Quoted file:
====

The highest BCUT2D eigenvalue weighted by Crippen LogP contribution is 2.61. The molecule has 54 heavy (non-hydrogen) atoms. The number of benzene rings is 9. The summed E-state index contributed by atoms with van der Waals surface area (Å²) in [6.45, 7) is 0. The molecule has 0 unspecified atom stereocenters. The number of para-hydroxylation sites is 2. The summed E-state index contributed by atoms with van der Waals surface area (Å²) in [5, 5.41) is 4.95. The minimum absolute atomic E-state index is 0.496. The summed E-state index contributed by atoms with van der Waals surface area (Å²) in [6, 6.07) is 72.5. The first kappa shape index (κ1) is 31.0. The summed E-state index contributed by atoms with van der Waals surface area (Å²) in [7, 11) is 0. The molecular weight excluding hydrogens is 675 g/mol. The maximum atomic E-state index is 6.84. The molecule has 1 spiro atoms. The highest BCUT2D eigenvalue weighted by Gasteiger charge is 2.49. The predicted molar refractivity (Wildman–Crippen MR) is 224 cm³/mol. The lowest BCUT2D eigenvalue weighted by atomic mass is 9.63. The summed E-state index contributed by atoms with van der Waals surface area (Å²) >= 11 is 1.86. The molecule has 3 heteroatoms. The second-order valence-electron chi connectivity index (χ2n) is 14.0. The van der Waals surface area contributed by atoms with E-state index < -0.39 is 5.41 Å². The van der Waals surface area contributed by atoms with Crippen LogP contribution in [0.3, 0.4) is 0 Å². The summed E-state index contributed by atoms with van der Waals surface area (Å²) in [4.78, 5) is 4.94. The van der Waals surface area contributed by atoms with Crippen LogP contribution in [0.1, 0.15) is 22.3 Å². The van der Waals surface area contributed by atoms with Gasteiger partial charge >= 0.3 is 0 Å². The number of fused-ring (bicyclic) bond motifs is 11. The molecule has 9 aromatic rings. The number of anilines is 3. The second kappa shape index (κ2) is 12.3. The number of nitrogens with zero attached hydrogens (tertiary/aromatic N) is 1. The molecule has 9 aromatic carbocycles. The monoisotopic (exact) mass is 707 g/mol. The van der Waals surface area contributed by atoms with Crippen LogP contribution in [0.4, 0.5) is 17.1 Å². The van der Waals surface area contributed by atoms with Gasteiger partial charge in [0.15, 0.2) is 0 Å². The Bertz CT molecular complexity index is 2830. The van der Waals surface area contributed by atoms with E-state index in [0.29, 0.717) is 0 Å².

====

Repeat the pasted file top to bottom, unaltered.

The highest BCUT2D eigenvalue weighted by Crippen LogP contribution is 2.61. The molecule has 54 heavy (non-hydrogen) atoms. The number of benzene rings is 9. The summed E-state index contributed by atoms with van der Waals surface area (Å²) in [6.45, 7) is 0. The molecule has 0 unspecified atom stereocenters. The number of para-hydroxylation sites is 2. The summed E-state index contributed by atoms with van der Waals surface area (Å²) in [5, 5.41) is 4.95. The minimum absolute atomic E-state index is 0.496. The summed E-state index contributed by atoms with van der Waals surface area (Å²) in [6, 6.07) is 72.5. The first kappa shape index (κ1) is 31.0. The summed E-state index contributed by atoms with van der Waals surface area (Å²) in [7, 11) is 0. The molecular weight excluding hydrogens is 675 g/mol. The maximum atomic E-state index is 6.84. The molecule has 1 spiro atoms. The highest BCUT2D eigenvalue weighted by Gasteiger charge is 2.49. The predicted molar refractivity (Wildman–Crippen MR) is 224 cm³/mol. The lowest BCUT2D eigenvalue weighted by atomic mass is 9.63. The summed E-state index contributed by atoms with van der Waals surface area (Å²) >= 11 is 1.86. The molecule has 3 heteroatoms. The second-order valence-electron chi connectivity index (χ2n) is 14.0. The van der Waals surface area contributed by atoms with E-state index < -0.39 is 5.41 Å². The van der Waals surface area contributed by atoms with Crippen LogP contribution in [0.3, 0.4) is 0 Å². The summed E-state index contributed by atoms with van der Waals surface area (Å²) in [4.78, 5) is 4.94. The van der Waals surface area contributed by atoms with Crippen LogP contribution in [0.1, 0.15) is 22.3 Å². The van der Waals surface area contributed by atoms with Gasteiger partial charge >= 0.3 is 0 Å². The number of fused-ring (bicyclic) bond motifs is 11. The molecule has 9 aromatic rings. The number of anilines is 3. The second kappa shape index (κ2) is 12.3. The number of nitrogens with zero attached hydrogens (tertiary/aromatic N) is 1. The molecule has 9 aromatic carbocycles. The monoisotopic (exact) mass is 707 g/mol. The van der Waals surface area contributed by atoms with Crippen LogP contribution in [0.4, 0.5) is 17.1 Å². The van der Waals surface area contributed by atoms with Gasteiger partial charge in [0.15, 0.2) is 0 Å². The Bertz CT molecular complexity index is 2830. The van der Waals surface area contributed by atoms with E-state index in [0.29, 0.717) is 0 Å².